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Music of the Heart:

The Power of Indigenous Worship in Reaching Unreached Peoples With the Gospel

by Dr. Tom Avery

As an ethnomusicologist working in Brazil with the Summer Institute of Linguistics/Wycliffe Bible Translators, it was always my goal to tap into the heart music of a people to reach them most effectively with the message of God's Word in song. In my new role as International Coordinator for Ethnomusicology, it is my desire that this powerful, culturally-sensitive approach to music be used wherever SIL works. I am glad to say that I have many SIL colleagues who are also working toward that end.

What is heart music, and why use it? The heart music of a people is usually the traditional music of that group. It is the music which they have heard and participated in as children and young people. We are told that music is even experienced prenatally. A musical style associated with the warmth and safety of a mother's womb must have profound emotional associations with that most secure period of a person's life.

It is well established that, contrary to popular belief, music is not a universal language. The Lord did His work well at Babel and confused not only tongues, but human cultures and musics as well. No matter how much a hymn, Gospel song, or praise song means to me, it will not mean the same thing to a person raised in another musical culture. It may sound sad to that person; it may sound like noise. But even if it is pleasing to their ears, it remains foreign. We don't want to transmit the universal message of God's offer of salvation in a way that makes it sound alien. It is for this reason that we discourage hymn translation in which foreign music is used to accompany words that are translated into the local language. Instead we encourage the development of an indigenous hymnody, in which the local people themselves produce Christian songs in the local language and music system.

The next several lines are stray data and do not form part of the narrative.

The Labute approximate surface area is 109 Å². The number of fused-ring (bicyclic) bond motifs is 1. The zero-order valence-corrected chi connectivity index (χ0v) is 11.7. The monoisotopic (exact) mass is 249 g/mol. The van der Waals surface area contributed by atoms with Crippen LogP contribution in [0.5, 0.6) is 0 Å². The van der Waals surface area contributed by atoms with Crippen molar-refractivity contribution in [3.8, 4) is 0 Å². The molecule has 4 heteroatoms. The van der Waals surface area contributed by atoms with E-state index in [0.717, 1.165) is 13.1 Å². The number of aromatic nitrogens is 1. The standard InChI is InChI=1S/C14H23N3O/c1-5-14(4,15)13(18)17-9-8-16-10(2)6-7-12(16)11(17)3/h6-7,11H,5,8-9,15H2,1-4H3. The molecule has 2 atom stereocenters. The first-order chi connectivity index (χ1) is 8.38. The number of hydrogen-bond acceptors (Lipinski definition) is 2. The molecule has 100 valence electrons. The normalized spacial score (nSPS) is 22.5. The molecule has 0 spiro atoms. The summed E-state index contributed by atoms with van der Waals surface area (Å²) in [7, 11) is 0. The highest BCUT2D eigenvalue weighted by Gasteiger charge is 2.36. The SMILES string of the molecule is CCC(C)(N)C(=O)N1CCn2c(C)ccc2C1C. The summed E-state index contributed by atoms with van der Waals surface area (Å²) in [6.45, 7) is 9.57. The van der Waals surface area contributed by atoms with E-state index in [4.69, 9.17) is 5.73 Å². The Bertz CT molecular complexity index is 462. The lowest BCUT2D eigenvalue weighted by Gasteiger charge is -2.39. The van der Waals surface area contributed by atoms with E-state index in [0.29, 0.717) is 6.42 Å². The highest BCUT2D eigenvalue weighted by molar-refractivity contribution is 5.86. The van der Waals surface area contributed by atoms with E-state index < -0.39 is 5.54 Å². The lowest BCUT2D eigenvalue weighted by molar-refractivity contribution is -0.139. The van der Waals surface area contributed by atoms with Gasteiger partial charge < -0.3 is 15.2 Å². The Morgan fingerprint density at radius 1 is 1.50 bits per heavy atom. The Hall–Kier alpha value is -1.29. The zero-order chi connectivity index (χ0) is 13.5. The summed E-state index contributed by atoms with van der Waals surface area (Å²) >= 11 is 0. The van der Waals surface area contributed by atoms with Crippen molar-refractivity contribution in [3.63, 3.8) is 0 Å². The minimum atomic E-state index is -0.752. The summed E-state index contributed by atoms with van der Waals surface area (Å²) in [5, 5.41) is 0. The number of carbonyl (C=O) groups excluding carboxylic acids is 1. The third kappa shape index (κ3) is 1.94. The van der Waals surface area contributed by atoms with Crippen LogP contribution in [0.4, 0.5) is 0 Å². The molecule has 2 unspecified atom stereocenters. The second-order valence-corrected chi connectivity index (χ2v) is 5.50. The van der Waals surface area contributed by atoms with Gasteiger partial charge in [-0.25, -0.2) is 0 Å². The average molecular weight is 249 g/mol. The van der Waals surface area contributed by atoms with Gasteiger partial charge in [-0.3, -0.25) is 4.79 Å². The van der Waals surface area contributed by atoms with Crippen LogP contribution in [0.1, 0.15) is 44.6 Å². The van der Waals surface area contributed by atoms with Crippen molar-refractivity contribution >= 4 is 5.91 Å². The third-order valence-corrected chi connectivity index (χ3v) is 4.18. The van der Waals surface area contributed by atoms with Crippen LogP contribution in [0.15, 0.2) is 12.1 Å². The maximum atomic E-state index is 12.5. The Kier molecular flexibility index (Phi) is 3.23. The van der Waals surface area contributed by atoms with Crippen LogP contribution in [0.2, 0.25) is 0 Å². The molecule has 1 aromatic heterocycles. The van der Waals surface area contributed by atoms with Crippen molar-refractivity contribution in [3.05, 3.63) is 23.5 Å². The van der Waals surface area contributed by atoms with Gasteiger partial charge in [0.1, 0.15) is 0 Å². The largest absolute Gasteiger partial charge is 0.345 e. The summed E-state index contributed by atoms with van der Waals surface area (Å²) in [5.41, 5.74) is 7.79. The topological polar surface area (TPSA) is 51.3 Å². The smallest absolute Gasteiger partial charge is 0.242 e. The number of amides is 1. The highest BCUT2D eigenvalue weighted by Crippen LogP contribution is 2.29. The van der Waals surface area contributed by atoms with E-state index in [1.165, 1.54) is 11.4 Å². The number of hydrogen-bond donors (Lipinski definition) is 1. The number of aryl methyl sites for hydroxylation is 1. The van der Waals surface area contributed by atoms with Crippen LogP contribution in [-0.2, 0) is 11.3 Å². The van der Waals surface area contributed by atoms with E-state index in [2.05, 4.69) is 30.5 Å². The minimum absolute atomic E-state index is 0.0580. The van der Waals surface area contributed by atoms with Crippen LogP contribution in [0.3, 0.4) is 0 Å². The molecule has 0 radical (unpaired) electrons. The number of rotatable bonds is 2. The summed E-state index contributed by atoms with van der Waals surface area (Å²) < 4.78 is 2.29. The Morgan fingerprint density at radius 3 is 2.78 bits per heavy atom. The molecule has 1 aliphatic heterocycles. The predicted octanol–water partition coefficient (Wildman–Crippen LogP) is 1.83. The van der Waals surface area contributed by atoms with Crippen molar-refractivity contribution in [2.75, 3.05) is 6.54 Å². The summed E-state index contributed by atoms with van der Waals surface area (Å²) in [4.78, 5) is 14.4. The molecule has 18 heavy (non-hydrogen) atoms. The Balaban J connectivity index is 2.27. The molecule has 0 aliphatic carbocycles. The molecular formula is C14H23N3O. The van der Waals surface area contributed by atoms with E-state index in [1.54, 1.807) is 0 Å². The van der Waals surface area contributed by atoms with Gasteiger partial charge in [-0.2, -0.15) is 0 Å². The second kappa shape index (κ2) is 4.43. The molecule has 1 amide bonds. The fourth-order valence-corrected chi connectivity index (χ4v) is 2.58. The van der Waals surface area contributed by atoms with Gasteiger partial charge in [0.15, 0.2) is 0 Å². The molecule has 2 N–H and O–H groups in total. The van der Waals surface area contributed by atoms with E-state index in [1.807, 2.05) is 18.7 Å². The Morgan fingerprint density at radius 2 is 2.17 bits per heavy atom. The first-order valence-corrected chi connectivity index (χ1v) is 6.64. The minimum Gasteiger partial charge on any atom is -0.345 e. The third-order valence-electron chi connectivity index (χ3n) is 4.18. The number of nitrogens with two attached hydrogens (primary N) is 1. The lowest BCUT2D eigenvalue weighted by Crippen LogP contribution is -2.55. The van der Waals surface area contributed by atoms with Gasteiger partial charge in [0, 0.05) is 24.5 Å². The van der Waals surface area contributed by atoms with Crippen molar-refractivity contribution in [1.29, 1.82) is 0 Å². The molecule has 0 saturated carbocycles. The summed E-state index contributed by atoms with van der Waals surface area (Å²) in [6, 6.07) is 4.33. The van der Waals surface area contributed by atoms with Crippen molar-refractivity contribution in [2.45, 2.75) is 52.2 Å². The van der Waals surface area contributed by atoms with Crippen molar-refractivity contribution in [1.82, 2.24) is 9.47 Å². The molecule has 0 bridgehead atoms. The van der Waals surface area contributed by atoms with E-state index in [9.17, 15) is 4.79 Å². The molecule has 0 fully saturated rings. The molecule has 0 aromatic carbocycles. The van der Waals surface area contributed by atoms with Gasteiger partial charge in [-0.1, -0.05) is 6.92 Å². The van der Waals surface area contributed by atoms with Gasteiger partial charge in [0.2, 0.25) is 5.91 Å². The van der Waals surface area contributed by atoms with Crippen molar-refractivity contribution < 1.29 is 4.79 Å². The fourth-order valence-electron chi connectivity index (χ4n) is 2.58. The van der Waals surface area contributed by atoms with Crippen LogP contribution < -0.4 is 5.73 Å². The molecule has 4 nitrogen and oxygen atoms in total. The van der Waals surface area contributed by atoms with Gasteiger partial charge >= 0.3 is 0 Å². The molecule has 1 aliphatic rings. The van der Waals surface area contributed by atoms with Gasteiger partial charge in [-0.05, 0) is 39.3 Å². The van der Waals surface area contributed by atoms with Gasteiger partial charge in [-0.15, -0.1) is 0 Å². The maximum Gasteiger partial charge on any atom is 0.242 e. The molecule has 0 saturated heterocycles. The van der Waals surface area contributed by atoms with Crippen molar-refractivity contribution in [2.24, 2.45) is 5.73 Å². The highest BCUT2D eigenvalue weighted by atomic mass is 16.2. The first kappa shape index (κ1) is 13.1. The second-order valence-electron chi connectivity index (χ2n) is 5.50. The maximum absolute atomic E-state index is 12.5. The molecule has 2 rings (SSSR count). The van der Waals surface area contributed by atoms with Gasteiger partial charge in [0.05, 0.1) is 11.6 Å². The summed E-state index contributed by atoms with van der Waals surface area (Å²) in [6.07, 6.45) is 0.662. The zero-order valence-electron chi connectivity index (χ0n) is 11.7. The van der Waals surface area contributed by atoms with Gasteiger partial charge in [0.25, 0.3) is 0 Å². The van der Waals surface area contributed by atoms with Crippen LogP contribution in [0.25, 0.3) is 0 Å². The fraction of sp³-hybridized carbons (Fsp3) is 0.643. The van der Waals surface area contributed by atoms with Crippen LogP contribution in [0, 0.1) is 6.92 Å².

There are several things that SIL ethnomusicologists do to reach the goal of indigenous hymnodies. We give Bible translators and other workers orientation in the form of special presentations and offer a non-technical course called "Music and the Missionary." We show how maintaining a positive attitude toward the local music, doing simple research projects, avoiding translating hymns and encouraging indigenous composition can often lead to the development of an indigenous hymnody. Unfortunately this orientation is not available at all SIL training sites, and we are seeking a means to make it more widely disseminated.


SIL ethnomusicologists engage in music workshops with native peoples. These workshops vary according to the immediate need, but typically they involve illustrating the value of using local music systems (especially where the people are stuck in the rut of using only foreign music in church), thinking through the Psalms or other Scripture passages that might be put to music, composing new Christian songs, and recording the new songs.


The most challenging job of an ethnomusicologist is when he or she learns the local music system. After analyzing traditional music, the ethnomusicologist sets Christian song texts, usually provided by a missionary who knows the language, to new tunes in the local musical music system using a style appropriate for the Christian message. It would be much easier to simply put Christian words to existing tunes, but then the old meaning of the songs might confuse the new message. Large analysis projects of this type are mainly used when for some reason (few Christians, heavy influence of outside music in the church, etc.) direct encouragement has not produced indigenous hymns.  Whatever the means, it is worth the effort, because by using this approach, we are touching something very close to the heart of the people we seek to reach with the Gospel. The following examples from Brazil illustrate this point.